Blythe Daniel, M.A.
David Daniel, M.A.



You have brought a perfect human being into this world. This little perfect person now needs you to be the best possible parent that you can be. Your child is depending on you to introduce them* to the world, to guide them through their years of self-discovery and most importantly, to help them develop good self-esteem.

Instilling self-esteem in your child is probably one of the most important jobs you have as a parent. A child with good self-esteem feels loved, valued and confident. S/he* is likely to grow up being creative, successful, kind and popular. A child with low self-esteem will be an underachiever or will be a compulsive

overachiever whose self-worth is tied to their accomplishments. This child will easily be guided by the opinions of others, will be at risk for poor choices and will be more apt to participate in alcohol, drugs and early sex.

The following list of WAYS TO COMMUNICATE LOVE AND CARING TO YOUR CHILD will help you be the best possible parent you can be as you foster healthy self-esteem in your child.

1. Breast feed if possible. This creates a very secure bond between mother and baby whereby baby feels nurtured and safe

2. Feed on demand

3. Respond quickly to baby’s cries

4. Comfort and sooth baby when s/he is in distress

5. Talk lovingly

6. Stroke, cradle and touch

7. Respond with pride when baby accomplishes a task, no matter how small or seemingly insignificant. Get excited, clap, smile, yell "bravo"

8 Verbally tell the toddler "I love you"

9. Verbally tell the toddler "I always wanted a son or daughter just like you"

10. Verbally tell the toddler "I am so glad you are a part of my life"

11. Verbally tell the toddler "You are so special just because you are you"

12. Compliment the child. Say, "You are smart, pretty, handsome, strong, courageous, kind, generous, gentle, sweet and you can accomplish anything if you put your mind to it"

13. Acknowledge the child’s accomplishments before pointing out areas in need of improvement

14. Focus on the child’s special abilities and talents rather than comparing them with other siblings or children

15. Create a supportive and encouraging environment by using at least twice as many "Yeses" as "Nos"

16. Answer questions with care and concern

17. Set aside special time just for the two of you

18. Sit with the child and play games

19. Read stories to one another

20. Take visits to the park

21. Plan family outings

22. Recognize that the child has an inner world of feelings that must be communicated. Ask, "Is there anything you would like to talk about?" "Is something bothering you?" "Have I done anything to upset you?"

23. Allow for the expression of feelings without judging or labeling them as good or bad. Validate anger, understand fears and concerns, respect all feelings as being natural and okay to feel.

24. Take an interest in the child’s daily life. Ask, "How are you feeling today?" "What did you learn at school?" "Do you have something you’d like to share with me today?" "Do you need help with your homework?"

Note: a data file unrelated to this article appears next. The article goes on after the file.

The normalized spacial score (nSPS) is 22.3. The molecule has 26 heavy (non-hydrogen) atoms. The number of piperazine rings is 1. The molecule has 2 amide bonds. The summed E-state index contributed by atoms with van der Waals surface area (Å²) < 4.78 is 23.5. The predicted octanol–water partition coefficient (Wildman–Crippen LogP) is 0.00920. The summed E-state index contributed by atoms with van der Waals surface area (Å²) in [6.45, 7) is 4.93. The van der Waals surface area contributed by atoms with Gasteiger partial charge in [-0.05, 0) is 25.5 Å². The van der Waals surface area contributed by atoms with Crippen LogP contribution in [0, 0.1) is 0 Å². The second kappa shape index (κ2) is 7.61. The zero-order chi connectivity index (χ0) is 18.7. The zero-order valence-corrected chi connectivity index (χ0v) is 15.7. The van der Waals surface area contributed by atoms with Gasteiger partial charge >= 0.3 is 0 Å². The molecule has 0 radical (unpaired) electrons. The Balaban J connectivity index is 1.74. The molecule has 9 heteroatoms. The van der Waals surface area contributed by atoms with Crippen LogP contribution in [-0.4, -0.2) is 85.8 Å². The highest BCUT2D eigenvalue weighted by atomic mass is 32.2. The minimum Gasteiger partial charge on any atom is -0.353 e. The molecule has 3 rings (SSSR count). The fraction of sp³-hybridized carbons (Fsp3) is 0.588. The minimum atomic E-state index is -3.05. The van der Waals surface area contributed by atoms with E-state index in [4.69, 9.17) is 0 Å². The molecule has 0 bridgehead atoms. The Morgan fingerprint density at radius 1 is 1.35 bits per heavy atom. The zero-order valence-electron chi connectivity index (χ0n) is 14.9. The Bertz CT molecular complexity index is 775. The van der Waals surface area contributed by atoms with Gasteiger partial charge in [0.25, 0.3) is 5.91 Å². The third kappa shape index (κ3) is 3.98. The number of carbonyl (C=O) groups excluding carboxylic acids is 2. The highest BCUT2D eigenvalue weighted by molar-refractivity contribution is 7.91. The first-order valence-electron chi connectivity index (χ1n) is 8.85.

25. When a mistake is made avoid making the child feel guilty or shamed. Say, "Everyone makes mistakes. Let’s try this again"

26. When you discipline focus on the misbehavior. Do not attack the child’s personality. Say, "Throwing things, hitting or leaving your room messy is not acceptable," instead of "You’re a bad boy," "You’re so lazy," "You’ll never amount to anything," "You are the cause of all my problems"

27. Keep your promises so the child will learn to trust and to believe you

28. Acknowledge and celebrate special occasions such as birthdays, graduations and holidays

29. Put a note in your child’s lunch box with a loving message on it.

30. Bring home a special surprise that was not expected. Say, "This is just because I love you so very much"

31. Make the last thing you say at night a compliment or a statement of appreciation

32. Sometimes when you are on the phone and the child is becoming restless for your attention, tell the listener, "I’m sorry, but I will have to hang up now because I want to play with my child." This will make the toddler feel really special and important

33. If you and your partner are continually arguing, thinking of separating or divorcing, tell the child that the problems you are experiencing are not their fault. Explain that it is very sad but that your decisions will hopefully be best for everyone. Make sure there is a chance to ask questions, to clarify and to share feelings.

Can you think of additional ways to communicate love and caring to your child? Add your own ways now.






The more ways you express love and caring, the happier and more emotionally healthy your child will be.


*For grammatical consistency and clarity "s/he has been used to replace "she" or "he"

*The use of the words "their" and "them" have been used to replace the word "it" when referring to the child. The use of these words is grammatically incorrect but the use of the word "it" is politically incorrect. A child is not an "it" or a "thing." Our language is incomplete.

© 1994 Blythe Daniel

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